One of the major issues we are struggling with in this flood of data is the question of what data belongs to whom and in particular how much access and control endusers should have over their data (or for that matter what “their” data even means). In California a “Right to Know" bill has been introduced that would require companies to let endusers access what data has been stored about them and which third parties that data has been shared with. The definition of personal data in the bill is quite broad "including inferences or conclusions drawn from other information" if those are shared with third parties. The bill has the support of EFF and the ACLU. Not surprisingly over a dozen companies and several trade groups have come out against this arguing that it would put an unreasonable burden on them.
I actually think this kind of regulation could be very helpful even though there are some details that need to be thought through. For instance, it will generally be easier for large companies to comply with this as they have more resources that smaller companies, so there might be some time period or scale threshold for which companies would be exempted. I also think it is critical that completely electronic request (a button in the user’s profile or setting page) and electronic delivery in plain text or even something like JSON can be used to satisfy the requirement. The current draft still mentions such things as “addresses” as if it should or could be possible for users to request this over the phone or by mail.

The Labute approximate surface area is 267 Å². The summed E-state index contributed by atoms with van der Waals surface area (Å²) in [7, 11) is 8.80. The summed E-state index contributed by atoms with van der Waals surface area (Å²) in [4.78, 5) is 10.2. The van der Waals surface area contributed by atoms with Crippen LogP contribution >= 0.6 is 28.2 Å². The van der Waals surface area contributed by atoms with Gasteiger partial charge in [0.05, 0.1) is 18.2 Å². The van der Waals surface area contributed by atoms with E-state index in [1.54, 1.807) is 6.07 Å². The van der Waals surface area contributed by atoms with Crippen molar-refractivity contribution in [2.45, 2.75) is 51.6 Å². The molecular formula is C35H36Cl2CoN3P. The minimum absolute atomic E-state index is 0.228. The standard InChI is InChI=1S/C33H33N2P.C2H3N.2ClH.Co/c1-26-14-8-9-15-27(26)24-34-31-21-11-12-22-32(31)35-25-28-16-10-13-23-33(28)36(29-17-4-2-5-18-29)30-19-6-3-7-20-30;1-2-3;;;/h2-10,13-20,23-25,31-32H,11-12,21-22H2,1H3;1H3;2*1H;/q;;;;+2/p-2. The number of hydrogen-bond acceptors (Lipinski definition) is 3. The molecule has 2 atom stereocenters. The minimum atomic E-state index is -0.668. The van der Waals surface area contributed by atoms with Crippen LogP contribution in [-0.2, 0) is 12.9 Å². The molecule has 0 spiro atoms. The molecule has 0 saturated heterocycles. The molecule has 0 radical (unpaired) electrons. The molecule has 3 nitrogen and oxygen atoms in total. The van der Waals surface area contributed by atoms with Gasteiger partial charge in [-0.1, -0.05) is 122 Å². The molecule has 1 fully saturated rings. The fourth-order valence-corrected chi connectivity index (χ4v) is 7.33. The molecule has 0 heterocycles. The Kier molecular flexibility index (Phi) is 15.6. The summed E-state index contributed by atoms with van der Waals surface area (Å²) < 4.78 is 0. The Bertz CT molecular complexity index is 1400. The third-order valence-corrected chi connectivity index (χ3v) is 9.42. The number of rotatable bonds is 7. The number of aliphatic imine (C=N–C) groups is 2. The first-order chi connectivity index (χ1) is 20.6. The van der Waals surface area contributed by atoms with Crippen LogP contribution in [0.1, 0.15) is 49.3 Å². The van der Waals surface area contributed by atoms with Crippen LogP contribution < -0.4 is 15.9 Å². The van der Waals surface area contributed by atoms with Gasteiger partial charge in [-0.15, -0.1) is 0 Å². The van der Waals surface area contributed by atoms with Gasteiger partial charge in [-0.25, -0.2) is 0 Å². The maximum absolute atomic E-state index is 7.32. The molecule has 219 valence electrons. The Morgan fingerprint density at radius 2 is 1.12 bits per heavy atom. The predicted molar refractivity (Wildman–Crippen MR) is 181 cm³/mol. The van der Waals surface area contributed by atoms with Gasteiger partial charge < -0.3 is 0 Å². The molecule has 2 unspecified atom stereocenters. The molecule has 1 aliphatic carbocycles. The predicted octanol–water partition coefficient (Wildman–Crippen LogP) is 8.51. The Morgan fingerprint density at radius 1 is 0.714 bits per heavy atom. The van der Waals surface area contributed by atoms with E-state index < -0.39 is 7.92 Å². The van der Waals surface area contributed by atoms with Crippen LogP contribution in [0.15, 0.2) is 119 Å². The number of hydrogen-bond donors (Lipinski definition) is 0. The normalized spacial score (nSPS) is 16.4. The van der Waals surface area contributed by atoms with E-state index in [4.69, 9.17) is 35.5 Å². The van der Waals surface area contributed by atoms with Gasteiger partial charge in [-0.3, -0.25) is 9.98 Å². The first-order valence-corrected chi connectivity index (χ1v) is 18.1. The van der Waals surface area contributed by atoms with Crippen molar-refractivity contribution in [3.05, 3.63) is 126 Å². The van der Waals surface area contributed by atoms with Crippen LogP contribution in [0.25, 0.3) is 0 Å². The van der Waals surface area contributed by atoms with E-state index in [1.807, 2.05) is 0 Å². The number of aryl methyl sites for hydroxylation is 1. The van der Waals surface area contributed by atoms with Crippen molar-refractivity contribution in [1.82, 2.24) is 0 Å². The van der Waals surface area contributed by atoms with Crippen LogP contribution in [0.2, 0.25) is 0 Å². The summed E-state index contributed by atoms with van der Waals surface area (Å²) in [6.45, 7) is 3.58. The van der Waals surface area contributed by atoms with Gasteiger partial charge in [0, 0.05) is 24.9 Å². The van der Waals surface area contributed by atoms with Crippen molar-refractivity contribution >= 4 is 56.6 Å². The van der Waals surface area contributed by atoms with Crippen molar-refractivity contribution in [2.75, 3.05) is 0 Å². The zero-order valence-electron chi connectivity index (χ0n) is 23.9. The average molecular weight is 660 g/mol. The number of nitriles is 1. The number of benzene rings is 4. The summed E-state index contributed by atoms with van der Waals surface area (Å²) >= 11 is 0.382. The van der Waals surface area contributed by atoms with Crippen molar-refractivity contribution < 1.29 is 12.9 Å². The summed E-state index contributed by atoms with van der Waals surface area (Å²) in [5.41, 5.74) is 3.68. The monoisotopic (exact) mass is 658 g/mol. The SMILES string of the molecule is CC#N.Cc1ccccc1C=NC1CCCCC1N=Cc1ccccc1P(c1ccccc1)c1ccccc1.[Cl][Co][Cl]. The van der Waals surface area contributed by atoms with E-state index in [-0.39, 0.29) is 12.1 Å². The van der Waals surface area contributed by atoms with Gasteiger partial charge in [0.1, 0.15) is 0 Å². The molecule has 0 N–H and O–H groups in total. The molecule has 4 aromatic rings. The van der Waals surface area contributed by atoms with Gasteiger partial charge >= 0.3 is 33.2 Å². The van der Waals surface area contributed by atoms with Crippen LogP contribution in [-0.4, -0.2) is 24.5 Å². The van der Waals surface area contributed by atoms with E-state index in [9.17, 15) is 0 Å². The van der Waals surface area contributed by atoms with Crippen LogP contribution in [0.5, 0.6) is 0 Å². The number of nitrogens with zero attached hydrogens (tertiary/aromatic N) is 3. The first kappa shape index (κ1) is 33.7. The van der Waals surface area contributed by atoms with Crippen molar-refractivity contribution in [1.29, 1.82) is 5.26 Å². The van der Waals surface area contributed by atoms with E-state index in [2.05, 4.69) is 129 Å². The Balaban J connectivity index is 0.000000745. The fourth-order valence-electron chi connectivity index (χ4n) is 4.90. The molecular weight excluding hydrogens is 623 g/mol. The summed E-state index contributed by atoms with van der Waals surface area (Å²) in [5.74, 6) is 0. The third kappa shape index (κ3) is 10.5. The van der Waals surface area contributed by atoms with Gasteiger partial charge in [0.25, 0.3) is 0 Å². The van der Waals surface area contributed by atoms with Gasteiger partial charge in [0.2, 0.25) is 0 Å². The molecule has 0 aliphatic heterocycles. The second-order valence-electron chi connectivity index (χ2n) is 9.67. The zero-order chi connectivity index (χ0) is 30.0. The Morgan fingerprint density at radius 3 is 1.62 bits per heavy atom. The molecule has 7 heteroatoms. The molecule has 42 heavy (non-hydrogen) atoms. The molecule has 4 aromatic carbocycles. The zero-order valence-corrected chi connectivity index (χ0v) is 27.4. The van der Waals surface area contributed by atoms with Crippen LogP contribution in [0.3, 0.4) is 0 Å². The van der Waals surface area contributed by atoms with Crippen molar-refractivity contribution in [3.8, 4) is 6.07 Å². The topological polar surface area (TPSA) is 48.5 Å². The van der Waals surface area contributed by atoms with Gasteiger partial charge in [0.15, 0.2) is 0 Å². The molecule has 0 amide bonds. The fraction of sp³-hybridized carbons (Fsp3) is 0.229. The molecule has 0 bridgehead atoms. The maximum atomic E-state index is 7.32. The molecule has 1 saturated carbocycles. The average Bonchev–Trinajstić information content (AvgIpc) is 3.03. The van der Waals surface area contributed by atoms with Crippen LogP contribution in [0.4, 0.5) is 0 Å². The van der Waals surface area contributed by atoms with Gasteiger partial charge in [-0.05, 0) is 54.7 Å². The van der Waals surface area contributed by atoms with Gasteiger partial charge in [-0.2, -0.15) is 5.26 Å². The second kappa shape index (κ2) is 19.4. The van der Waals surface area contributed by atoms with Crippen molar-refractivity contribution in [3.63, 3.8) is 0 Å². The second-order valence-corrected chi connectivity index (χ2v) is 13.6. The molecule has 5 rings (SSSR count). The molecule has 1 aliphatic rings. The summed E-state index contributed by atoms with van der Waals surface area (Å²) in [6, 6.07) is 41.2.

This kind of act could be particularly powerful in conjunction with another set of regulation that I would really like to see: legalizing personal internet bots. By that I mean a law that makes it clear that as an enduser I can authorize a third party service to interact with a service on my behalf. And if I have explicitly authorized the third party service then this cannot be a terms of service violation. The combination would allow for the emergence of third party services that monitor information on my behalf across other services. This would be all that we need for market solutions to emerge around privacy. With the right amount of work both of these bills could be quite concise.